Date of Award
Doctor of Philosophy
School of Education
Shirley A. Freed
Problem. A growing concern exists that patients are receiving an increase in radiation exposure while undergoing medical imaging exams. According to a March 2009 report by the National Council on Radiation Protection and Measurements (NCRP), the U.S. population's total exposure to ionizing radiation has nearly doubled over the past two decades. With the introduction of new digital radiology equipment, patient dose is on the rise. Possible reasons for a radiologic technologist's behavior include: influence by availability or lack of equipment, policies, social pressure, attitudes, and a safety culture. Little research has been done in this area, specifically with applying a theoretical framework to a study. This study attempts to fill a gap to understand the attitudes, social pressures, behavioral control issues, impact of new digital technology, and the demographic factors that influence the demonstration of patient radiation protection best practices in order to reduce patient radiation exposure during radiography exams.
Method. This study used ex post factor research design. The most sophisticated type of ex post facto research design was used, which is ex post facto with hypotheses and controls for viable alternative explanations of research outcomes.
Statistical analysis was conducted on the data that were gathered using descriptive statistics of demographic factors of the study sample: scale descriptives for reliability of the variables and modified variables in the study; power analysis; correlations and analysis of variance between the components of Ajzen’s theory of planned behavior (intentions, past behaviors, attitudes, social pressures/norms, perceived behavioral control); and multiple regression analysis for controlling for demographics and the constructs of the theory of planned behavior.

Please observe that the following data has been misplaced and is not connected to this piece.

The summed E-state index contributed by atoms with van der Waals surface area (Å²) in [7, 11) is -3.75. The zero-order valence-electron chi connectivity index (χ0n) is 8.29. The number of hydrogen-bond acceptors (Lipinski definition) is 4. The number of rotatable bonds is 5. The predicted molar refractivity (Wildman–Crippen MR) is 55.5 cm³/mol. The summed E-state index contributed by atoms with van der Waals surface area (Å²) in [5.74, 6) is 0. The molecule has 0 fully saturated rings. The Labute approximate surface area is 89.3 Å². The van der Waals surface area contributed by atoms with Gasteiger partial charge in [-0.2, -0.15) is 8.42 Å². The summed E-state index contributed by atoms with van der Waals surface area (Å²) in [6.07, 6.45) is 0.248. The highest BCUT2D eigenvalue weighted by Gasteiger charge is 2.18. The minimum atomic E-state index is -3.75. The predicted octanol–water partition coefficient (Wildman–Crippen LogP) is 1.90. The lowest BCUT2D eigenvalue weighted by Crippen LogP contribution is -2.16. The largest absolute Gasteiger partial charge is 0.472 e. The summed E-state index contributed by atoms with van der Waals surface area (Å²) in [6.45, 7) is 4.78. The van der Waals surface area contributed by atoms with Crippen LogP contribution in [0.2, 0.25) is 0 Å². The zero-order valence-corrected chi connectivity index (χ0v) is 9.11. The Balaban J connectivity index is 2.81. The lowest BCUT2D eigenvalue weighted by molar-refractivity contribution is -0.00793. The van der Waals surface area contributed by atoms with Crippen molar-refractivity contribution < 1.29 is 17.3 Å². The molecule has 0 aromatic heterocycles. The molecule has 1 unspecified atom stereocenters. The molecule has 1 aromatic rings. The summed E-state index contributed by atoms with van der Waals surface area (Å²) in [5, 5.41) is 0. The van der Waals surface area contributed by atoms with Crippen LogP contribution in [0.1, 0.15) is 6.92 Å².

The development of an 80-item quantitative questionnaire and the design of this study were based on Ajzen’s theory of planned behavior. The purpose of the study was to predict the intentions and past behaviors of radiologic technologists in the area of patient radiation protection best practices and to predict the use of new digital equipment and digital techniques to lower patient dose. Experts in the field of radiologic technology were consulted using qualitative-type questions to develop the variables in the survey. Dr. Icek Ajzen, the developer of the theory of planned behavior, consulted on the questionnaire development.
Participants from the Southwestern Region of the United States, but primarily in Southern California, were asked in an online questionnaire to self-report on their intentions and past behaviors regarding patient radiation protection best practices and the use of new digital technology and digital techniques, on the topics of attitude, social pressures/norms, and perceived behavioral control. The participants answered questions using a 7-point Likert scale.